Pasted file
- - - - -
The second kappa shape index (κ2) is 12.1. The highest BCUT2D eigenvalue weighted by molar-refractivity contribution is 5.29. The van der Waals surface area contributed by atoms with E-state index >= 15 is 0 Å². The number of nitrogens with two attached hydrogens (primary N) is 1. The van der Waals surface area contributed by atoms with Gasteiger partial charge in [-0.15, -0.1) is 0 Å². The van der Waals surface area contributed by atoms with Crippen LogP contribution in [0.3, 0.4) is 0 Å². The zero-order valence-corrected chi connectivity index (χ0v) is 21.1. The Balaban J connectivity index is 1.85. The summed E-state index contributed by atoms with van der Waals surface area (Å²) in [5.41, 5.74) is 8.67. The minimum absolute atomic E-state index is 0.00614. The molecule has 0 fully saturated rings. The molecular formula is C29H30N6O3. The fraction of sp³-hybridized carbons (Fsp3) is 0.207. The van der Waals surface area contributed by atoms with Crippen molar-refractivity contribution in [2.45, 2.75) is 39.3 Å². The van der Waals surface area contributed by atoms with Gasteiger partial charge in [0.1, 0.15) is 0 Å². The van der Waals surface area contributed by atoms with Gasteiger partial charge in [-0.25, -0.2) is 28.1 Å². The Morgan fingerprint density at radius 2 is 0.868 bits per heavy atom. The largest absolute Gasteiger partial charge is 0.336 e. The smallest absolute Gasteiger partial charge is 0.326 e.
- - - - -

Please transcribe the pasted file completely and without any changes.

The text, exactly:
The second kappa shape index (κ2) is 12.1. The highest BCUT2D eigenvalue weighted by molar-refractivity contribution is 5.29. The van der Waals surface area contributed by atoms with E-state index >= 15 is 0 Å². The number of nitrogens with two attached hydrogens (primary N) is 1. The van der Waals surface area contributed by atoms with Gasteiger partial charge in [-0.15, -0.1) is 0 Å². The van der Waals surface area contributed by atoms with Crippen LogP contribution in [0.3, 0.4) is 0 Å². The zero-order valence-corrected chi connectivity index (χ0v) is 21.1. The Balaban J connectivity index is 1.85. The summed E-state index contributed by atoms with van der Waals surface area (Å²) in [5.41, 5.74) is 8.67. The minimum absolute atomic E-state index is 0.00614. The molecule has 0 fully saturated rings. The molecular formula is C29H30N6O3. The fraction of sp³-hybridized carbons (Fsp3) is 0.207. The van der Waals surface area contributed by atoms with Crippen molar-refractivity contribution in [2.45, 2.75) is 39.3 Å². The van der Waals surface area contributed by atoms with Gasteiger partial charge in [0.1, 0.15) is 0 Å². The van der Waals surface area contributed by atoms with Gasteiger partial charge in [-0.25, -0.2) is 28.1 Å². The Morgan fingerprint density at radius 2 is 0.868 bits per heavy atom. The largest absolute Gasteiger partial charge is 0.336 e. The smallest absolute Gasteiger partial charge is 0.326 e.